Observing the Global Oceans: the Global Ocean Observing System (GOOS)

The principal contribution of UNESCO to issues related to rising sea-levels is the Global Ocean Observing System (GOOS), a collaborative international effort led by the Intergovernmental Oceanographic Commission (UNESCO-IOC). GOOS is a system of programmes, each of which is working on different and complementary aspects of establishing an operational ocean observation capability for all of the world's nations. UN sponsorship and UNESCO-IOC assemblies assure that international cooperation is always the first priority of the Global Ocean Observing Sytem.

Technically, GOOS is a global network of ships, buoys (fixed and drifting), subsurface floats, tide gauges and satellites that collect real time data on the physical state as well as the biogeochemical profile of the world's oceans. It comprises a measuring subsystem, a data and information management subsystem, and a subsystem for contributing to the production and diffusion of various kinds of products: measurements and forecasts of changes in water level, positions and strengths of currents, wave heights and forecasts of unusually high waves, sea ice measurements and coverage, rainfall measurements and forecasts (droughts and floods), maps and forecasts of harmful algal blooms, assessments of the vulnerability of fish stocks and farms, forecasts of likely weather- or climate-related disease.

For additional information, including activities in different regions :

  • Caribbean GOOS. Strategic Plan for GOOS in the Caribbean and Adjacent Region, developed by an ad-hoc advisory group set up in 2000 under the aegis of GOOS and the IOC Sub-Commission for the Caribbean and Adjacent Region (IOCARIBE).
  • Coastal GOOS Initiatives in the Indian Ocean. Includes integrated design plan of the Coastal Module of GOOS.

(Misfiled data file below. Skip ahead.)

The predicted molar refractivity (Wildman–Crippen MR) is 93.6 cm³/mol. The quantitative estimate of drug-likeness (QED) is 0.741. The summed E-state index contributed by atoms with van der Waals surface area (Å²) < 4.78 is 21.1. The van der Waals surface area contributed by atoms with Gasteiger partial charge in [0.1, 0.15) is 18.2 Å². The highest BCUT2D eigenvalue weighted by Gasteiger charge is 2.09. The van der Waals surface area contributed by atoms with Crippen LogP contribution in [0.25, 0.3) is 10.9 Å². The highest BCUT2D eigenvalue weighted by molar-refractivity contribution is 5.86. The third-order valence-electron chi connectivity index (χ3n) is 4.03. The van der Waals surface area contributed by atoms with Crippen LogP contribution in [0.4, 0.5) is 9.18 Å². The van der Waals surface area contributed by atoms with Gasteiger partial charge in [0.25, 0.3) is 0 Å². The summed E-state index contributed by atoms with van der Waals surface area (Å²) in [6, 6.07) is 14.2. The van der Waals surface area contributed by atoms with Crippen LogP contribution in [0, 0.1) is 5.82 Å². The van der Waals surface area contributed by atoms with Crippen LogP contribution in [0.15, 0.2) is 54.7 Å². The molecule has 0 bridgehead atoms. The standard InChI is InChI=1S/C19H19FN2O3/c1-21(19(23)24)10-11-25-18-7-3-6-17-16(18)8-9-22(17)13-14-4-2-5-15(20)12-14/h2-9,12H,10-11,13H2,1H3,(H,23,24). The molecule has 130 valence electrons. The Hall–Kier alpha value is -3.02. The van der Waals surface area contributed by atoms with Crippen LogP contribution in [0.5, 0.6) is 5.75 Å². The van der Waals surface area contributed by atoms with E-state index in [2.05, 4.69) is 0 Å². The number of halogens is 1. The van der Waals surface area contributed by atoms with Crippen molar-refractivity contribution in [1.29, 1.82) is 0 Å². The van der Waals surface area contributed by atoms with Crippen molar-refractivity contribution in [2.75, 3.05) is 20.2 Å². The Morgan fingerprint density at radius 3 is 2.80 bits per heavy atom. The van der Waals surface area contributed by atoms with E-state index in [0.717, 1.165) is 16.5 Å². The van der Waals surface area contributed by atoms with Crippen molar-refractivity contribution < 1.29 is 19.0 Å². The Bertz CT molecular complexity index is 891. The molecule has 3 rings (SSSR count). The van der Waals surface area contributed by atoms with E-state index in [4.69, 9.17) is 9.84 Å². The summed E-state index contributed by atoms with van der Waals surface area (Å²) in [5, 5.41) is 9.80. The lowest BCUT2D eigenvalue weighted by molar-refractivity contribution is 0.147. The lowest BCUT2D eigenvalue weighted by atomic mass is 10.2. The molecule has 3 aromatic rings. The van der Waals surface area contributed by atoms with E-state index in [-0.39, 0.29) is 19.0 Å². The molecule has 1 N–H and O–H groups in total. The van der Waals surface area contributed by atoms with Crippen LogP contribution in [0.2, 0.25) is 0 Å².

• Global Ocean Ecosystem Dynamics (GLOBEC). International Geosphere-Biosphere Programme (IGBP) core project responsible for understanding how global change will affect the abundance, diversity and productivity of marine populations. Cosponsored by the Scientific Committee on Oceanic Research (SCOR) and the IOC.
  • Indian Ocean GOOS. Formally established on 5 November 2002, when 19 organizations from 10 countries agreed to work together for the implementation of GOOS in the Indian Ocean and for promoting operational oceanography in the region.
  • Ocean Portal. Directory of ocean data and information related web sites. Contains more than 4,000 URLs.
  • Pacific Islands GOOS. Established in 1998, with update on recent and future activities summarized in report of most recent meeting of the Pacific GOOS Steering Committee.
  • UN Atlas of the Oceans. Internet portal developed by a group of UN agencies (under the lead of FAO), containing a wealth of information on oceans. There are four main entry points (About the Oceans, Uses, Issues, Geography), with ‘Climate variability and climate change’ among the issues addressed.
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